There are far too many depressing stories about the challenges fathers face after divorce.
We constantly hear reports of paternity fraud, child support mishaps, and even deadly tragedies that are at least partially the result of a family court system that drives dads to the point of desperation. The stereotypes that still pervade family courts certainly make it seem as though the system is predisposed against fathers.
Life can certainly be tough for divorced dads, but it’s important to take a step back and realize that, at a macro-level, things are trending in the right direction. The shared parenting movement has gained considerable steam over the past few years and Kentucky recently became the latest state to revise its child custody statutes to create a more level playing field.
The state recently passed HB 492, setting the presumption of joint custody and equal parenting time for temporary child custody orders, which are the starting point for separating families. From now on, children will see both their parents equally in the time between when the temporary order is issued and when permanent custody is determined. (There are hopes that the state will also adjust its permanent custody statutes to also include shared parenting.) This will not apply to cases in which the child could face abuse or neglect, in which case the judge must state in writing why unequal parenting time was ordered.
Previously, the court picked “primary custody,” granting one parent custody while allowing shorter visits for the other parent. Too often, these arrangements set a precedent and provide a template for when permanent custody was determined.
The decision in Kentucky should be celebrated as a clear sign of progress, and shared parenting advocates in other states should pay close attention to how the bill was passed.
Matt Hale, Kentucky Chairman of the National Parents Organization, took up the shared parenting cause four years ago. According to the NPO blog, Hale repeatedly showed up at Senator John Schickel’s Town Hall meetings and took the floor to talk about the benefits of shared parenting and raise the possibility of passing a shared parenting bill.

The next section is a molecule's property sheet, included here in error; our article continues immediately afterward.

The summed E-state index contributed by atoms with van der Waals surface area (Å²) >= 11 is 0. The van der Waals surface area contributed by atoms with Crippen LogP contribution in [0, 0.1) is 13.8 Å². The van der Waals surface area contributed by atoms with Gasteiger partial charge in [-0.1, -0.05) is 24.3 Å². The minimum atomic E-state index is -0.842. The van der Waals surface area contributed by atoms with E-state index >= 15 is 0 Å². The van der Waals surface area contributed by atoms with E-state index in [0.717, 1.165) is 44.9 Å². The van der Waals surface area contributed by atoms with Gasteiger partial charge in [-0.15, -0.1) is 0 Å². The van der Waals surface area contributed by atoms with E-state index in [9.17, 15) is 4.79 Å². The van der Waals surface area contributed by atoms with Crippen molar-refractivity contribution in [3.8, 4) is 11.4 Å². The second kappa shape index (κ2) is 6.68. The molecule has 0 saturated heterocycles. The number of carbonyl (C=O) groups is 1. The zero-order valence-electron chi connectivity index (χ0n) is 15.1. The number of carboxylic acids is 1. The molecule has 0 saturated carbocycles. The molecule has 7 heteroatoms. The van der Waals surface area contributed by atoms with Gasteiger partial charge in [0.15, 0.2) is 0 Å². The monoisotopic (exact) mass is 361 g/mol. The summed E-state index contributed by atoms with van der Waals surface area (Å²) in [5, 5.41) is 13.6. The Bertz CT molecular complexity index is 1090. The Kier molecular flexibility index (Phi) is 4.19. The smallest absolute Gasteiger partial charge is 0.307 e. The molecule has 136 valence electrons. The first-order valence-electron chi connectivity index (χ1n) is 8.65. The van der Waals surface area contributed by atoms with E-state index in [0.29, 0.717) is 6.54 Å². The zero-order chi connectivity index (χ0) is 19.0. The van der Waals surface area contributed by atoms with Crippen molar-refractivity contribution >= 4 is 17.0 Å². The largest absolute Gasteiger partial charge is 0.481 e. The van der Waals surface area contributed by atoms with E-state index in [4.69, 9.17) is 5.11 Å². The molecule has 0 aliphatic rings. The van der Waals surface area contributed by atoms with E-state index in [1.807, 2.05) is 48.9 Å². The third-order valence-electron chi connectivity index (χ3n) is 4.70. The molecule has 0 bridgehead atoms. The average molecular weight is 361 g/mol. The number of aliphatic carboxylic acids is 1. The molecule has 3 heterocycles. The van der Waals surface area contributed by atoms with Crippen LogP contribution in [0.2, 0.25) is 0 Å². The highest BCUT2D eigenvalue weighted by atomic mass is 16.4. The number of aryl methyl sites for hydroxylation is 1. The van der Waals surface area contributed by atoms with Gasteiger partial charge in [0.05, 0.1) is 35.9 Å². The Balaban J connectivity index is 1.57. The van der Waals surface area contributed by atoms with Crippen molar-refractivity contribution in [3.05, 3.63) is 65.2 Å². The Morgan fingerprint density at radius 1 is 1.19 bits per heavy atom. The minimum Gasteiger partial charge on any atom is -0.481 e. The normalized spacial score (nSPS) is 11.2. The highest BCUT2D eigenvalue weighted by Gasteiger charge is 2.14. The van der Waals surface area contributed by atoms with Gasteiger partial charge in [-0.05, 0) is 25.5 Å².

NPO National Board of Directors member Robert Franklin wrote that Hale attempted to connect and educate local officials rather than engage in publicity stunts.
“Some people at those meetings weren’t in favor of shared parenting or had questions about it,” Franklin said. “Matt’s ability to answer those questions made it clear to Senator Schickel that shared parenting is truly the best arrangement for both kids and parents, so, when it came time to vote on a shared parenting bill, he was prepared to do so.”
It’s easy to get discouraged when so many forces seem to work against fathers. Despite mountains of evidence showing that equal parenting time after divorce is what’s best for families, shared parenting critics persist and legislation is tough to pass.
However, Hale’s efforts prove that it is entirely possible for anyone to enact meaningful change by engaging at the local level.
“The fact is that everyone promoting shared parenting legislation can do what Matt did,” Franklin wrote. “You can find your state representative or senator, go to their website, find out where and when they’re holding Town Hall meetings and go prepared.”
Do your homework
The reason Hale’s strategy worked is because he prepared thoroughly and came armed with facts. So before you attend any meetings or make any calls, study up.
There are a plethora of shared parenting articles on Dads Divorce, and on our sister site Men’s Divorce and sponsor site Cordell & Cordell, that explain in detail why children need access to both of their parents after a divorce.
Research shows children who have access to both parents are healthier emotionally, behaviorally, and socially, and perform better academically. Shared parenting can also help mitigate some of the negative consequences divorce can have for children such as reducing the risk of drug use, premarital sex, and dropping out of school.
Keep in mind that it took four years for the law to pass in Kentucky, and even after the passage of this bill there is still work to be done on the state’s permanent custody orders.
But the needle is moving in the right direction as 23 states have looked at shared parenting bills in 2017. That momentum doesn’t appear to be slowing.
Hale’s efforts in Kentucky show what’s possible. Now it’s up to other shared parenting advocates across the country to follow his lead.
4 comments on “Kentucky Shared Parenting Law Shows Power Of Grassroots Activism”
This is great news. I was part of farther for equal rights in the 90s. Now just gone through my second divorce with two kids, this is great news. I have had to fight for every ninute of visitation. I’m involved in everything you do schools meetings, sports, homework. The courts are not dad friendly.
Awesome! Maybe now they will stop labeling men as “the defendant” and women as “the plantiff” on the paperwork also. A family court judge I talked to said it’s done that way just to give a title to the two parties. I then explained to him I didn’t know that and I’d of had a much better attitude when going into court if I wasn’t labeled the defendant. Hopefully it cuts down on broken families also by not making it so easy for a mother to walk away from a relationship, assured they will get much more than the father.
I wish I’d had this information to help me 9yrs ago. I will look into it here in Ohio. My time became shorter with my son 2yrs ago when he turned 13. Who decided that a child needs to see the outside parent less as they get older?